Despite the challenges of uniting research and practice, fruitful, seamless collaborations have arguably never been more essential. The challenges confronting us are changing. Brown et al. (2010) have conceptualised our era as increasingly characterised by ‘wicked problems’. Wicked in this context does not denote immorality but rather how such problems are diabolical in their resistance to our usual approaches to problem solving. For Brown et al. (2010), a wicked problem is:

a complex issue that defies complete definition, for which there can be no final solution, since any resolution generates further issues, and where solutions are not true or false or good or bad, but the best that can be done at the time.

(P- 4)

Examples of wicked problems include climate change, terrorism, poverty, the welfare system, health care, immigration, and organisational growth in the context of global competition, cost-contaimnent and a downward trending economy. Our relationship with technology might also fall within this category: on the one hand its increasingly dominant role in our lives provides many opportunities, including new ways of connecting with our clients (see Stokes, 2021). However, it also poses new challenges including how we engage with and navigate the digital world, the extent to which our personal data is being harvested without our consent and questions concerning the ownership, use and archiving of the massive amounts of data that social media generates.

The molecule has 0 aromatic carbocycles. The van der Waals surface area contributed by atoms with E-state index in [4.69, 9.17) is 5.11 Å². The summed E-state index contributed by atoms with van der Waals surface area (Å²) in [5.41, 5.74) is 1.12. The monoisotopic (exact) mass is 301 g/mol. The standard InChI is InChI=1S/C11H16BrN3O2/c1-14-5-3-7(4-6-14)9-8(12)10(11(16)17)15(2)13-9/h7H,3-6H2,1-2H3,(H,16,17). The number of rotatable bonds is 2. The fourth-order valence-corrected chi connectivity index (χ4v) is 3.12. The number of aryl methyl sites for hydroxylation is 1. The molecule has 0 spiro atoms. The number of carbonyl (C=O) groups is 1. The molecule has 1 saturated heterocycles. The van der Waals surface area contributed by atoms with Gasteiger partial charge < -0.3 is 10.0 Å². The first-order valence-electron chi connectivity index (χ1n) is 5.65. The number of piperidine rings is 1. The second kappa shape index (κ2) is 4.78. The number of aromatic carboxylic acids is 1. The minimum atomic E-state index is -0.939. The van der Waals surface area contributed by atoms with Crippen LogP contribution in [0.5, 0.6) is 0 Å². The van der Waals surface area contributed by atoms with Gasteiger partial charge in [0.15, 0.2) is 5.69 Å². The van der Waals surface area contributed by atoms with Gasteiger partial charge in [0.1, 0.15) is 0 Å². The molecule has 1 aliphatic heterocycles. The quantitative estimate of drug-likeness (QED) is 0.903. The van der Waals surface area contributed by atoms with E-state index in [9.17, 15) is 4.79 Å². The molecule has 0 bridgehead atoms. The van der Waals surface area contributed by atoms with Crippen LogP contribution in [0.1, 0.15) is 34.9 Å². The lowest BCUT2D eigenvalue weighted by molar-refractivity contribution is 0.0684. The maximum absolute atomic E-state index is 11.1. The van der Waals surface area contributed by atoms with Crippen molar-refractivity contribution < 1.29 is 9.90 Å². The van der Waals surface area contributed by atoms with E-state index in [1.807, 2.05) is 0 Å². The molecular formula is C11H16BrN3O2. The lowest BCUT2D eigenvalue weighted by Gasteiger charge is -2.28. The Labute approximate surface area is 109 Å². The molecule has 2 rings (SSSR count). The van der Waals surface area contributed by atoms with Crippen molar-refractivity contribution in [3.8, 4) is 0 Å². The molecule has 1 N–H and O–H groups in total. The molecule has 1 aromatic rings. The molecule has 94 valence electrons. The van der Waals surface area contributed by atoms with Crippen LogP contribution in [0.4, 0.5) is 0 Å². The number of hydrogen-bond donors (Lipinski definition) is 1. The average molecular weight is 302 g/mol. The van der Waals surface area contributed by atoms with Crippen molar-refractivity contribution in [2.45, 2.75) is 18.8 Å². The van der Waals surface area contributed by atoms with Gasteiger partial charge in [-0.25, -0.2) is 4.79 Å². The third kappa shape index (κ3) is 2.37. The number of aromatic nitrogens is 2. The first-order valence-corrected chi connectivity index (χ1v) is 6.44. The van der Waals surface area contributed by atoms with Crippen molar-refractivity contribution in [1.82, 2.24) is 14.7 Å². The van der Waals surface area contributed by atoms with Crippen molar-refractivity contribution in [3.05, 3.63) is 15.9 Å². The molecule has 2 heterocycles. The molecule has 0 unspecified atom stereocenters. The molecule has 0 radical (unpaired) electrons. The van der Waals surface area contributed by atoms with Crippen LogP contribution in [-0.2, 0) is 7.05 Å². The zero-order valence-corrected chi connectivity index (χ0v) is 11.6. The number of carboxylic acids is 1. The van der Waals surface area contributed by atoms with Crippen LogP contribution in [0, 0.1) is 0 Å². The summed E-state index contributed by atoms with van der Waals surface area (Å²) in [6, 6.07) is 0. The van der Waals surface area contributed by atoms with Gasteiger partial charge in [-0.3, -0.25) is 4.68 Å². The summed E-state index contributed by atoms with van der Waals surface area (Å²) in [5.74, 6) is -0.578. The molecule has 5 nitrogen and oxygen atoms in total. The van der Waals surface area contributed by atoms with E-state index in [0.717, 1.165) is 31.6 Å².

Wicked problems have been noted by Brown et al. (2010) to have the following characteristics:

  • • They occur in a context of continual change/unprecedented challenges;
  • • They involve multiple stakeholders who have different/conflicting priorities, values and expectations;
  • • The factors driving the problem are complex and enmeshed;
  • • The nature of the problem shifts with each attempt to resolve it;
  • • There is no existing precedent that can inform how to proceed;
  • • There is no ‘right answer’ (and any solution implemented will have unintended consequences that create new dilemmas).

These characteristics pose significant challenges for our existing research methods, many of which were developed in the 20th century or even earlier. It is far from clear whether the body of coaching research needed to address the priorities of tomorrow can be developed from the research methods of today, and a brief examination of the literature within coaching and beyond would seem to suggest the need to expand and in some case replace the ways of conducting research that have characterised many of our enquiries to date.

One obvious example of this changing methodological landscape is the emergence of so-called ‘big data’ - that is, those datasets that are too vast or complex to be managed by traditional methods of data-processing and software programmes. Datasets of this size and scale are forcing a reconsideration of how we collect, store, analyse, share and update our knowledge. As a distinct field of enquiry, big data has the potential to transform our understanding of what is meant by evidence and the ways in which we use it to inform how we work.